LONDON -- Volvo has started online car-buying to offer a more premium alternative to web-based aggregator services.
The new platform was launched in the UK, Volvo’s third-largest market, and is being watched closely by company officials based in other European markets, the brand’s UK CEO, Jon Wakefield, said at the launch here last week.
“We have clear evidence showing that of all Western European markets, UK consumers generally have a higher propensity to buy things online,” Wakefield said of the decision to begin Volvo Online in the UK.
The platform is the only one in the UK that will offer the ability to buy a car using all types of finance, a part exchange and “e-signatures” to authenticate credit agreements, Volvo said.
Hyundai, Peugeot, BMW and Mitsubishi also offer online car sales in the UK.
Private customers make up a little less than half of Volvo’s sales in the UK. Of those, 90 percent finance their purchase, Wakefield said. The site offers the ability to buy using hire purchase (known as an installment plan in North America), personal contract purchase (like hire purchase, but with the bulk of the payment deferred to the end of the contract agreement) or personal leasing.
Leasing, also known as personal contract hire, has moved from being a fleet-only form of financing to one embraced by private buyers as well. Its growth has led to the increase of aggregator sites ranking lease deals on new cars from finance brokers.
“We are seeing quite a swing” to personal contract hire, Wakefield said, adding that 15 percent of Volvo cars in the UK are bought using private leasing.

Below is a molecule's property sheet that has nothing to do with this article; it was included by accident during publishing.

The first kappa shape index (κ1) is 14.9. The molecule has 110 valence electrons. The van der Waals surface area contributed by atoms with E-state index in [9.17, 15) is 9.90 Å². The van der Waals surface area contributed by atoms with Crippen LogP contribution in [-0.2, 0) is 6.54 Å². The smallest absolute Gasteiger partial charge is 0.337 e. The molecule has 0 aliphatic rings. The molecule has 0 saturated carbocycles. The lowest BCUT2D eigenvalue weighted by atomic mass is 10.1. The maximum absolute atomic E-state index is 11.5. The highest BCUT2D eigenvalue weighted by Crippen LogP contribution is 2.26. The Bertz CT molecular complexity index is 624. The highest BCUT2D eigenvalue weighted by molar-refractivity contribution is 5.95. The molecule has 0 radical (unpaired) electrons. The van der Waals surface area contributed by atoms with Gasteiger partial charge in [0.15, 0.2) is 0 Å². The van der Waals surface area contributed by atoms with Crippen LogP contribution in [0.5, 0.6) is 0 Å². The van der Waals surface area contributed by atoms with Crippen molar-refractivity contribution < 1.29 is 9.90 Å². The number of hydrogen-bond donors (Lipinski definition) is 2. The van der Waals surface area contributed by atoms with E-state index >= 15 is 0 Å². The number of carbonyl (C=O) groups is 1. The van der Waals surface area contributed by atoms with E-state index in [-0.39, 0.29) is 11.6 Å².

Volvo won’t try to compete with the aggregator sites on price but will instead offer a more premium online buying experience that brings in the local dealer.
“If you just want the best price, you will go to an aggregator,” Wakefield said. “If you want a brand experience, this is the way you will do it. Some might prefer a more honest transaction with their nearest dealer.”
The buyer inputs a zip code and selects the nearest dealers. The price is expressed as a monthly figure if buying on finance and is set by the dealer. Customers can see how the monthly figure will change when options are added to the car.
“The consumer now has full control, delivered by the Internet, and we recognize that,” Wakefield said. “We want to make life simpler for them.”
The platform, developed in the UK with a feature developed with the UK-based vehicle auction company Manheim, offers a trade-in price for a used car that takes into account longer delivery times for a new car by reducing the agreed amount over time.
The move online doesn’t mean the death of dealerships, Wakefield said. “We are firmly of the belief we need physical partners — it’s not contradictory,” he said.
More manufacturers are offering the ability to buy online to address the rise of customers researching new-car purchases on the internet rather than by visiting dealerships. PSA Group aims to a target of 100,000 online sales by 2021, up from 6,000 last year, CEO Carlos Tavares told analysts on a call in February.